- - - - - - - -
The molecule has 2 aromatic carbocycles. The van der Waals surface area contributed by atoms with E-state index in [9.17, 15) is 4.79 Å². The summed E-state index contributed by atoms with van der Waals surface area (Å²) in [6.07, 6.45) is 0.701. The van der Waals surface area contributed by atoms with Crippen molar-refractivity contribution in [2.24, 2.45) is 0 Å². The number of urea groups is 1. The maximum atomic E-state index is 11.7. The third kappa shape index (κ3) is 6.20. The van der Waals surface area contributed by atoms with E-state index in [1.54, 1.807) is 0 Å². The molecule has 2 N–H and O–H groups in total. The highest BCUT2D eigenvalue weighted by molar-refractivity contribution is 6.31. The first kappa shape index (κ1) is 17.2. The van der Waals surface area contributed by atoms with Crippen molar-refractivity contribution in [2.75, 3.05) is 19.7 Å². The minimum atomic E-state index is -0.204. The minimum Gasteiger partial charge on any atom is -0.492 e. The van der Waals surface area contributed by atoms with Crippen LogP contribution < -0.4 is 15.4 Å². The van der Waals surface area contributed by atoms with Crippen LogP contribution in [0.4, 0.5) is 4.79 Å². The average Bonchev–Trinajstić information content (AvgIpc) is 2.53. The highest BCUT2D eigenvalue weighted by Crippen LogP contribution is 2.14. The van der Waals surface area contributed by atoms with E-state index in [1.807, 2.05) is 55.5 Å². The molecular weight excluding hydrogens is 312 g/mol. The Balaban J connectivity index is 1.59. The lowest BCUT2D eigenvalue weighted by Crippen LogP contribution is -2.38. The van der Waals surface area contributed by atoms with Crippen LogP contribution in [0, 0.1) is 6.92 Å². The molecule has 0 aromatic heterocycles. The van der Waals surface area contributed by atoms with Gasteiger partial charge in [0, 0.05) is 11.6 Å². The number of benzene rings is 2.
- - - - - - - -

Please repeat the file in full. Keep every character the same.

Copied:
The molecule has 2 aromatic carbocycles. The van der Waals surface area contributed by atoms with E-state index in [9.17, 15) is 4.79 Å². The summed E-state index contributed by atoms with van der Waals surface area (Å²) in [6.07, 6.45) is 0.701. The van der Waals surface area contributed by atoms with Crippen molar-refractivity contribution in [2.24, 2.45) is 0 Å². The number of urea groups is 1. The maximum atomic E-state index is 11.7. The third kappa shape index (κ3) is 6.20. The van der Waals surface area contributed by atoms with E-state index in [1.54, 1.807) is 0 Å². The molecule has 2 N–H and O–H groups in total. The highest BCUT2D eigenvalue weighted by molar-refractivity contribution is 6.31. The first kappa shape index (κ1) is 17.2. The van der Waals surface area contributed by atoms with Crippen molar-refractivity contribution in [2.75, 3.05) is 19.7 Å². The minimum atomic E-state index is -0.204. The minimum Gasteiger partial charge on any atom is -0.492 e. The van der Waals surface area contributed by atoms with Crippen LogP contribution < -0.4 is 15.4 Å². The van der Waals surface area contributed by atoms with Crippen LogP contribution in [0.4, 0.5) is 4.79 Å². The average Bonchev–Trinajstić information content (AvgIpc) is 2.53. The highest BCUT2D eigenvalue weighted by Crippen LogP contribution is 2.14. The van der Waals surface area contributed by atoms with E-state index in [1.807, 2.05) is 55.5 Å². The molecular weight excluding hydrogens is 312 g/mol. The Balaban J connectivity index is 1.59. The lowest BCUT2D eigenvalue weighted by Crippen LogP contribution is -2.38. The van der Waals surface area contributed by atoms with Crippen LogP contribution in [0, 0.1) is 6.92 Å². The molecule has 0 aromatic heterocycles. The van der Waals surface area contributed by atoms with Gasteiger partial charge in [0, 0.05) is 11.6 Å². The number of benzene rings is 2.